Anti-government protest blocked in Iraq
SAAD SHALASH/REUTERS – Supporters of Iraq’s Prime Minister Nuri al-Maliki clash with anti-government protesters at Tahrir Square in central Baghdad June 10, 2011.
By Tim Craig, Published: June 10 | Updated: Saturday, June 11, 4:00 AM
Following the end of a 100-day cooling-off period requested by Prime Minister Nouri al-Maliki, students and activists had been expected to flock to Baghdad’s Tahrir Square to press for reforms and more government services.
Instead, several thousand Maliki supporters showed up at the square early Friday demanding the execution of a Sunni man suspected of killing nearly 70 Shiites at a wedding in 2006.
Despite being greatly outnumbered, several hundred anti-government demonstrators attempted to hold their protest in a different part of Tahrir Square. But within minutes, they said, groups of men carrying sticks and clubs demanded that they leave.
“They dragged me from the fence and beat me,” said Wafa Sheba, a women’s rights activist. “We went to the security forces and tried to complain, but security forces said they were not going to interfere.”
Daniel Smith, an American freelance journalist and activist, said the scene was reminiscent of the violence in Cairo when men armed with crude weapons tried to disrupt the demonstrations that forced Egyptian President Hosni Mubarak from power in February.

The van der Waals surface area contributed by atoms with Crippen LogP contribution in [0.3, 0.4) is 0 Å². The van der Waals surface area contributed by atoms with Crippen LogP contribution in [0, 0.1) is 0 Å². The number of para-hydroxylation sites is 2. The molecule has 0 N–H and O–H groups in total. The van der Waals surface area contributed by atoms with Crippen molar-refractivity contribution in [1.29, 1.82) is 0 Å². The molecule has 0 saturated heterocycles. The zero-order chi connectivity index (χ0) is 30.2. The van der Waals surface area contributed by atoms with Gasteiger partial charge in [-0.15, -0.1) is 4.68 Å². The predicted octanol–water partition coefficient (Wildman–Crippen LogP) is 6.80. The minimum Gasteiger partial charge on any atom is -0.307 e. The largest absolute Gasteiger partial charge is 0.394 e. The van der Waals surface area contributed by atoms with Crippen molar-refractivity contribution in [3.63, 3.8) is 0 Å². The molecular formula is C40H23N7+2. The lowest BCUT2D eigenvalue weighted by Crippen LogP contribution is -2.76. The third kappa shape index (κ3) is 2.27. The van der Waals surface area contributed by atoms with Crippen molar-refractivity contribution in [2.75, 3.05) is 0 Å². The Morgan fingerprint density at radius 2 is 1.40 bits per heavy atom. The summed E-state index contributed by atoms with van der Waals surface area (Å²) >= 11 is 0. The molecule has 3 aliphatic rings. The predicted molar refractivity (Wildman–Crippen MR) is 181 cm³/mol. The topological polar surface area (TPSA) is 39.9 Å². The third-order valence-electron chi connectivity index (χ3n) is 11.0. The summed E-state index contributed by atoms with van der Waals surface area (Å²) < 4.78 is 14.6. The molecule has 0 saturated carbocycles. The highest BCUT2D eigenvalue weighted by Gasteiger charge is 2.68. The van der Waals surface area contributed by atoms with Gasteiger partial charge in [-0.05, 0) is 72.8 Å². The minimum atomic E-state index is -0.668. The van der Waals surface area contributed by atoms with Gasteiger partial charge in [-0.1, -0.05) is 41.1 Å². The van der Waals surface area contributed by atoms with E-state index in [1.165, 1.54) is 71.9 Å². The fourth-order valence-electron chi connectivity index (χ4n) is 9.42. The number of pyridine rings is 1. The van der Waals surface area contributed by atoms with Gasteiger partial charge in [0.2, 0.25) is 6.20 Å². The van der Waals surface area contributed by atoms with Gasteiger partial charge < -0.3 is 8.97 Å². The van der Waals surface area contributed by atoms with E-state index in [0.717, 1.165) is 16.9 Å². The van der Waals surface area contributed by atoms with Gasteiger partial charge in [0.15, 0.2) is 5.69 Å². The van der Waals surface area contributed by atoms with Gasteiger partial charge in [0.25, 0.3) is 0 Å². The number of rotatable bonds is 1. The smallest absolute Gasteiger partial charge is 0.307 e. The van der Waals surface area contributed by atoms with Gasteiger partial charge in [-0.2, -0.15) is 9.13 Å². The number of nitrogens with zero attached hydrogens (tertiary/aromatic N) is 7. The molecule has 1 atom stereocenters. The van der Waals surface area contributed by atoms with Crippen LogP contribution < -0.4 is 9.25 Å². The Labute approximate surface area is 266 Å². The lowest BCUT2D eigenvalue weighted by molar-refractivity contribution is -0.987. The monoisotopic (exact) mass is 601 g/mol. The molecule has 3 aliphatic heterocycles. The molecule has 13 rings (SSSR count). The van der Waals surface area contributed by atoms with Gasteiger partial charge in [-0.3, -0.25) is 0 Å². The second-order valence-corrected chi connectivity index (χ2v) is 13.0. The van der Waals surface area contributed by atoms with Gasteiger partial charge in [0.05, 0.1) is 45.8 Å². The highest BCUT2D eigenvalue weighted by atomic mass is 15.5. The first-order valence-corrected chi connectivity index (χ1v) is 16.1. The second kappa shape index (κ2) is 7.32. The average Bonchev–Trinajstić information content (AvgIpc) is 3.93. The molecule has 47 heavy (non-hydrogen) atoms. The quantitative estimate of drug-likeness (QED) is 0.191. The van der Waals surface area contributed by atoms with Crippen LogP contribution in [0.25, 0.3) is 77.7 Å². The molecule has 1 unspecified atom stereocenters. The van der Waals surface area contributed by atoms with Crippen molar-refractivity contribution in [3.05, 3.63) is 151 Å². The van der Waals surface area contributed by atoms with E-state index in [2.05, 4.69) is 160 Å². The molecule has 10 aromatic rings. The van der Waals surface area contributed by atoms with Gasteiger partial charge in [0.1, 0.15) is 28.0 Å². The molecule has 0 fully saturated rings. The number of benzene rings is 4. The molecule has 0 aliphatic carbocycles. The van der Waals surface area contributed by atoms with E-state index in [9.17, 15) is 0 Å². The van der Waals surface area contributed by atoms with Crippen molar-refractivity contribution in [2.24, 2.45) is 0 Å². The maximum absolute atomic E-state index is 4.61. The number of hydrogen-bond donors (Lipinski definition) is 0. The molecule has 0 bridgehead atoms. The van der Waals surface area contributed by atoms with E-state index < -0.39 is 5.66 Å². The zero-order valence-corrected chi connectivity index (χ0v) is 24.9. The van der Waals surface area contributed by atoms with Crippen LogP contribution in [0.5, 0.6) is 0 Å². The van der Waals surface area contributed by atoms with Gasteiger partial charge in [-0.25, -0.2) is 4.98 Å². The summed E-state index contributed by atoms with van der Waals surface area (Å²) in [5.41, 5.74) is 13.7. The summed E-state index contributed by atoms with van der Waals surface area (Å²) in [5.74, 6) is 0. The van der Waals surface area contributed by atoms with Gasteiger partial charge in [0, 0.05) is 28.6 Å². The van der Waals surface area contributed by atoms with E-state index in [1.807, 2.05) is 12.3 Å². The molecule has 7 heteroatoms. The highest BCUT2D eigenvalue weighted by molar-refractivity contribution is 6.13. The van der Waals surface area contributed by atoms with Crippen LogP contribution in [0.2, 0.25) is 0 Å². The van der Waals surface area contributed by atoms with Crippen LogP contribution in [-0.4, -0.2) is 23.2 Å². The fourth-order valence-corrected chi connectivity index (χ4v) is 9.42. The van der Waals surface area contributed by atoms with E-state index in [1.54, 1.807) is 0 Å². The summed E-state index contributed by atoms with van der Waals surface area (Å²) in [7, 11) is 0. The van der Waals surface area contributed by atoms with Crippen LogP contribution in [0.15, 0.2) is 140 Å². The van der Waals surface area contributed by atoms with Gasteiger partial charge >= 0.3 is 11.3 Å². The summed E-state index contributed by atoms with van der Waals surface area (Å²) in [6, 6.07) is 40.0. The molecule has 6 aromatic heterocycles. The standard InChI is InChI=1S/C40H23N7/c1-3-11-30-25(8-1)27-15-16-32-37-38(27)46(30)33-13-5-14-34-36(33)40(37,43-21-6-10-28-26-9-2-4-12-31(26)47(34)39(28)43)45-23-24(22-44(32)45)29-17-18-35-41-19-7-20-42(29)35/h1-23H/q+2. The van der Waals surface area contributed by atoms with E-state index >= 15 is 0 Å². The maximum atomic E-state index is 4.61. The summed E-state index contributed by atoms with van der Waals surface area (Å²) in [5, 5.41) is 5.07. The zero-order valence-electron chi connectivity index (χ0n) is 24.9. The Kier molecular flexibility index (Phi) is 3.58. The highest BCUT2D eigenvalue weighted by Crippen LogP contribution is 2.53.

“There were lots of people with sticks,” Smith said. “They were saying: ‘We’re with Maliki. You’re Baathists.’ ”
The violence coincides with efforts by Maliki, a Shiite, to keep Iraq’s relatively small anti-government protest movement from spreading.
In February, nearly two dozen people were killed in violent clashes between demonstrators and security personnel across Iraq. To quell the unrest, Maliki asked protesters to give his government 100 days to evaluate the performance of ministers in addressing concerns such as a lack of clean water and electricity.
The 100 days were up this week, but Maliki has yet to announce whether he plans to ask any ministers to resign.
In recent weeks, human rights officials have accused Maliki of trying to stifle dissent through detentions and raids on protest organizers’ offices.
Two weeks ago, four men were thrown in an unmarked van in Tahrir Square when they tried to attend an anti-government demonstration. The men, including three students, were detained for 10 days for allegedly carrying false identification. They were released Tuesday following pressure from international human rights organizations.
Earlier this week, protest organizers had predicted that thousands of demonstrators would gather in Tahrir Square on Friday to mark the end of the cooling-off period.
Late Thursday, however, security forces imposed a tight cordon around the square. According to one security official, who spoke on the condition of anonymity to discuss the matter freely, police and Iraqi army personnel were told the square was being reserved for the Shiite demonstrators. Thousands of people were bused in for the counter-demonstration, which included signs and chants in support of Maliki, TV footage showed.
Janaat Basim, 28, an anti-government protester, did not know about the pro-Maliki event until she and her friends arrived in Tahrir Square about 9 a.m.
After a thorough security screening, Basim said, they were allowed into the square but were quickly surrounded by “nine or 10 men with sticks.” After calling her and her friends “communists” and “prostitutes,” she said, the men began hitting them.
At least one of Basim’s friends had part of a tooth knocked out, she said. She questioned how the men were allowed to get weapons into the square.
“If security forces were doing their jobs, how can these people enter the square with sticks?” she said.